Google+
Close
The Veep Curse
I was right, nyah nyah…


Text  


Jonah Goldberg

Traditionally, this is the time for careful hedging. Pundits, like the pilot fish they are, need to decide whether they want to remain attached to the ideas, candidates, predictions they championed throughout the campaign season or, realizing they’re backing a loser, pull their puckers off and claim objectivity. Well, not me. I’m going down with my prediction. Gore will lose. On December 14, 1998 I wrote:

I have no idea where I will be or what I will be doing in Y2K. If the cyber-paranoids are right, I will be using rag torches for light and my fellow man for food. But one thing I am willing to bet right now is that Al Gore will not be elected President of the United States.

Advertisement
Since then I have written maybe a half-dozen columns touting what some people have called the “vice presidential curse.” As readers familiar with this column know, I am convinced the holodeck on Star Trek is simply a sop to the egos of actors who think real science fiction is stupid. But that isn’t important right now. Readers are also very familiar with the fact that I believe in the VP Curse.

The argument goes like this. Only two sitting vice presidents have been elected straight to the Oval Office — Martin Van Buren and George Bush. All of the other vice presidents who eventually became president were gay. No, just kidding. But they did get their first shot at being president because their bosses died or resigned. Except Nixon. He’s the only ex-vice president to be elected to the presidency in his own right after leaving the public stage for a while.

So why is it so hard for vice presidents to get elected? After all they have the machinery of the White House, huge name ID, incumbency, and the rest on their side. And most people don’t know they’re gay. No wait. I’m still kidding about the gay thing. Sorry.

Anyway, I think the answer is that the only thing more emasculating than the job of vice president is being forced to buy female products for your girlfriend. A good vice president must necessarily make himself the lesser man. He is the placeholder at state funerals. He is the ribbon cutter at shopping malls. He is the guy sent out for doughnuts during National Security meetings. In prison, he’d be the cellmate whose job it is to put hospital corners on the top bunk and he’d be the guy who always offers his dessert to “Tiny.”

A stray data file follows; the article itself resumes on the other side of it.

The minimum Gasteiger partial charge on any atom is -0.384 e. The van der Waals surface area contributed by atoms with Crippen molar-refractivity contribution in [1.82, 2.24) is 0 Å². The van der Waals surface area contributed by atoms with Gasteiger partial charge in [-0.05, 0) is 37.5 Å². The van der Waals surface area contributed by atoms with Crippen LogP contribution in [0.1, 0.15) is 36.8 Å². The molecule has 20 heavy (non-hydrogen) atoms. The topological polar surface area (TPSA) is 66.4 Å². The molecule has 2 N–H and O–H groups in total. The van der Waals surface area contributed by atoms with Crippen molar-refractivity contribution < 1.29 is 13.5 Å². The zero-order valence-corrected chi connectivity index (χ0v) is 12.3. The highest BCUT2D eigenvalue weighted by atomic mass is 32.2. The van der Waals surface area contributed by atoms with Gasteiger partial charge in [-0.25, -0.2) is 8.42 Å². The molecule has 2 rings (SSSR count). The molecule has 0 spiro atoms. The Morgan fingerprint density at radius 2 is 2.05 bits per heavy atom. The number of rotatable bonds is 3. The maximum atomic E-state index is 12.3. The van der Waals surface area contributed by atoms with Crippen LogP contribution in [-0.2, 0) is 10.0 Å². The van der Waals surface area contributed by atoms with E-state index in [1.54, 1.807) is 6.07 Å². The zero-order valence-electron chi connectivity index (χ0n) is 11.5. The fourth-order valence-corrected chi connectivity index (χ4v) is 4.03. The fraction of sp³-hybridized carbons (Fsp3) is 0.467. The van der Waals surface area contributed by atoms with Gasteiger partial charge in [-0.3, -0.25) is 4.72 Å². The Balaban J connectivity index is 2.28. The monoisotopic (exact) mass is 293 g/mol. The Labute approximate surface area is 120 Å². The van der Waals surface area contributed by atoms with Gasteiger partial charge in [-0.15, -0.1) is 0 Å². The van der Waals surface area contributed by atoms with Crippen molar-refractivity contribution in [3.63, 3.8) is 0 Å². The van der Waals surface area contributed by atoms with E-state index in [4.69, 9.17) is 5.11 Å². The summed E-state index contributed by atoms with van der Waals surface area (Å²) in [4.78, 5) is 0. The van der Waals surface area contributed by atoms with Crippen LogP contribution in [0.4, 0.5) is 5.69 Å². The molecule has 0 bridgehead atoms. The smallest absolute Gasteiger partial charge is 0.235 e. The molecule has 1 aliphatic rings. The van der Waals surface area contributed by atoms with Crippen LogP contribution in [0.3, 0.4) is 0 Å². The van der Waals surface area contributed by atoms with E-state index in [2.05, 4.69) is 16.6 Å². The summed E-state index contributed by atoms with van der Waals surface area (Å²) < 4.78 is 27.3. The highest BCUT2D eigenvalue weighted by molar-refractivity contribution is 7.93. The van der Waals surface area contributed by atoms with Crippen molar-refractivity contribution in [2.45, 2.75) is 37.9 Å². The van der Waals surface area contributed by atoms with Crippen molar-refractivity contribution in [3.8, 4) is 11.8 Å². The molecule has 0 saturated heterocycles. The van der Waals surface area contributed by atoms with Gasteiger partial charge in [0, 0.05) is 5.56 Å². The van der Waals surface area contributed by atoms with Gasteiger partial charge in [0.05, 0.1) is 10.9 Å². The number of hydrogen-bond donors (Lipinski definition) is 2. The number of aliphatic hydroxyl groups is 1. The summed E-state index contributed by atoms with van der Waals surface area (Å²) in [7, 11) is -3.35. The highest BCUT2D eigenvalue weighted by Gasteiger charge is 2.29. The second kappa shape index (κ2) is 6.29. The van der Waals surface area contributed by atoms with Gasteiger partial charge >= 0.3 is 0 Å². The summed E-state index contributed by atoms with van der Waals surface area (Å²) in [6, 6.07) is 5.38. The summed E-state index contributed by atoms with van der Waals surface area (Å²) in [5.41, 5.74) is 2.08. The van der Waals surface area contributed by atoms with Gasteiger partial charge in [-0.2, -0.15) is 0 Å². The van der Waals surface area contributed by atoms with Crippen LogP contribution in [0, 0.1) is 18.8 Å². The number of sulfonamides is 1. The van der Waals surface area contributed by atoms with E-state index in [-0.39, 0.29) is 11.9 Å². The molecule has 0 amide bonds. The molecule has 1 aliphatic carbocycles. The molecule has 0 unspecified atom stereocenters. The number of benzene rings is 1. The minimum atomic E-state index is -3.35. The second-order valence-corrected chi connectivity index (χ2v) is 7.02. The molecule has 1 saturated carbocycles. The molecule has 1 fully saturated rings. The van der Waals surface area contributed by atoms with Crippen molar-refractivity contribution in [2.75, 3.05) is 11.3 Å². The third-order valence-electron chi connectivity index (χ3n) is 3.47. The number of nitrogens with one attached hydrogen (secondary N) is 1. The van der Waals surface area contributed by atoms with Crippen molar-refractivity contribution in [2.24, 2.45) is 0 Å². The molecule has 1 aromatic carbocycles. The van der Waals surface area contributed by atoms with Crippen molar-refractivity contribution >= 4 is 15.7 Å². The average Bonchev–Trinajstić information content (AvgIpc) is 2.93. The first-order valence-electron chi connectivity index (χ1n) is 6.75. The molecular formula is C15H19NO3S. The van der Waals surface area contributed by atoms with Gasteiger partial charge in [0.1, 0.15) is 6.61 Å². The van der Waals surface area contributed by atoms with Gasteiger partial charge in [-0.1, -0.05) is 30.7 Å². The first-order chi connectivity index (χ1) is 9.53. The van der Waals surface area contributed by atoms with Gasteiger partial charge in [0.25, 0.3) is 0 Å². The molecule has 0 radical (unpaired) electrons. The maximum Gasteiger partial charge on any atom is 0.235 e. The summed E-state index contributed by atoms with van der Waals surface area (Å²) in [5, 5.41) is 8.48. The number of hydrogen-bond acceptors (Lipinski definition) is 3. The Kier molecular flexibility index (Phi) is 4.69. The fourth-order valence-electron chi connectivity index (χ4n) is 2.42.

Moreover, Gore has a vice-presidential personality. All of his strengths are ones you expect from a sidekick. He is the guy with the data at his disposal; a Spock to Clinton’s Kirk. He is the downer guy who everyone tolerates because he’s friends with the really popular guy, like Cameron Frye to Ferris in Ferris Bueller’s Day Off. He is the organized, can-do man like Dirk in Rushmore. When Al Gore praised Bill Clinton as one of America’s “greatest” presidents, he reinforced the feeling that he was sycophantic Smithers to Clinton’s Mr. Burns.

Now, Gore understands some of this. He knows he’s been in the dutiful-sidekick role and this is his moment to break out. In his view he is Kato and he’s finally gotten a chance to kick the Green Hornet’s ass. But unlike Bruce Lee — who played Kato in the 1960s series — who could have opened a to-go carton of Kung Pow whup-ass on Van Williams faster than you can say “You have defied the Shao-Lin Temple!,” Al Gore isn’t even remotely in Clinton’s league. Bill Clinton — as much as I think he should spend eternity in a Sisyphean pool of zaftig interns, Egg McMuffins, and Krispy Kremes — is an indisputably brilliant politician who charms and dazzles people (though nobody I know is charmed or dazzled by him). Meanwhile, Al Gore is only comfortable when talking about photovoltaic converters and brags that he can hypnotize chickens.